Context. Dynamical and turbulent motions of gas in a protoplanetary disk are crucial for their evolution and are thought to affect planet formation. Recent (sub-)millimeter observations show evidence of weak turbulence in the disk's outer regions. However, the detailed physical mechanism of turbulence in these outer regions remains uncertain. The vertical shear instability (VSI) is a promising candidate mechanism to produce turbulence in the outer parts of the disk.
Aims: Our objective is to study the observability of the gas velocity structure produced by the VSI via CO kinematics with the Atacama Large Millimetre/submillimetre Array (ALMA).
Methods: We performed global 3D hydrodynamical simulations of an inviscid and locally isothermal VSI-unstable disk. We post-processed the simulation results with radiative transfer calculations and produced synthetic predictions of CO rotational emission lines. Next, we computed the line of sight velocity map and its deviations from a sub-Keplerian equilibrium solution. We explored the detectability of the VSI by identifying kinematic signatures using realistic simulated observations using the CASA package.
Results: Our 3D hydrodynamical simulations of the VSI show the steady state dynamics of the gas in great detail. From the velocity structure, we infer a turbulent stress value of αrϕ = 1.4 × 10−4. On large scales, we observe clear velocity deviations of the order of 50 m s−1 as axisymmetric rings with radially interspersed signs. By comparing synthetic observations at different inclinations we find optimal conditions at i ≲ 20° to trace for the kinematic structures of the VSI. We found that current diagnostics to constrain gas turbulence from nonthermal broadening of the molecular line emission are not applicable to anisotropic VSI turbulence.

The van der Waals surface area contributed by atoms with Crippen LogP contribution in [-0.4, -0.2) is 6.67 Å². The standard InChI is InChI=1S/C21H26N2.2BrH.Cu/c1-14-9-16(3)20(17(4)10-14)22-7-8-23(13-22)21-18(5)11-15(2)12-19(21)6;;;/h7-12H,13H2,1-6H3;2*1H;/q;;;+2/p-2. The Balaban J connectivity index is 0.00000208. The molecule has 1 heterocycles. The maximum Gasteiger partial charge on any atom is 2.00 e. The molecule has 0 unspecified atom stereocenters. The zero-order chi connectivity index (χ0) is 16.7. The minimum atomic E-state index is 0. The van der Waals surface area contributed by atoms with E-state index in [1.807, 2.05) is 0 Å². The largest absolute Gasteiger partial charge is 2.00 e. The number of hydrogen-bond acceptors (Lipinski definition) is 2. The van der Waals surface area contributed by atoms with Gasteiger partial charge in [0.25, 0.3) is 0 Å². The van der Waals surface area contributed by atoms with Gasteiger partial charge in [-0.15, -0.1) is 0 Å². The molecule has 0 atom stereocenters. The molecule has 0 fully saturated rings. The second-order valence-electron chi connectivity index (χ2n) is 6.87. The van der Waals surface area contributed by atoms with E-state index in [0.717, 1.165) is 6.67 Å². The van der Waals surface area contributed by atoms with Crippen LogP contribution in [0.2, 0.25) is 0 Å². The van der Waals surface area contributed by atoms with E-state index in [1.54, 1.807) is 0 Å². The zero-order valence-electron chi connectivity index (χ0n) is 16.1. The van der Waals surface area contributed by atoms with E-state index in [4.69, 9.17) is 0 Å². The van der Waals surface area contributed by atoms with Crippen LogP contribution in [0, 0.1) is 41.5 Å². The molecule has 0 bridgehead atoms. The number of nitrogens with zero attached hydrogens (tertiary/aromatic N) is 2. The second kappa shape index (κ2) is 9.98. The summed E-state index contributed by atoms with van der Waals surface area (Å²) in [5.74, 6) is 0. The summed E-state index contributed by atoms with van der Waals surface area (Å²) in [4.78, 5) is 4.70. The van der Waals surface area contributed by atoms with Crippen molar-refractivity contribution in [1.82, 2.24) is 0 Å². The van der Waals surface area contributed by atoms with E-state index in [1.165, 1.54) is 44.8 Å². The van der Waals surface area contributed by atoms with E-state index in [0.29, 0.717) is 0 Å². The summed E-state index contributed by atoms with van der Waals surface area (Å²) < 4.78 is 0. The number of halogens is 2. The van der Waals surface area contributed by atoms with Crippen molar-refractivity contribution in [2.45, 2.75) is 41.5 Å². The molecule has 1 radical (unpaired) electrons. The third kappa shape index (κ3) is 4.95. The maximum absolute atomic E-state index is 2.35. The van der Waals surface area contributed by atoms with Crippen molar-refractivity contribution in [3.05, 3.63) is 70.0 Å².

Conclusions: We conclude that the detection of kinematic signatures produced by the VSI is possible with ALMA's current capabilities. Observations including an extended antenna configuration are required to resolve the structure (beam sizes below ~10 au). The highest spectral resolution available is needed (~0.05 km s−1 with ALMA Band 6) for a robust detection. The characterization of the large-scale velocity perturbations is required to constrain the turbulence level produced by the VSI from gas observations.
Astronomy and Astrophysics
- Pub Date:
- September 2021
- protoplanetary disks;
- radiative transfer;
- line: formation;
- methods: numerical;
- Astrophysics - Earth and Planetary Astrophysics
- Accepted for publication in A&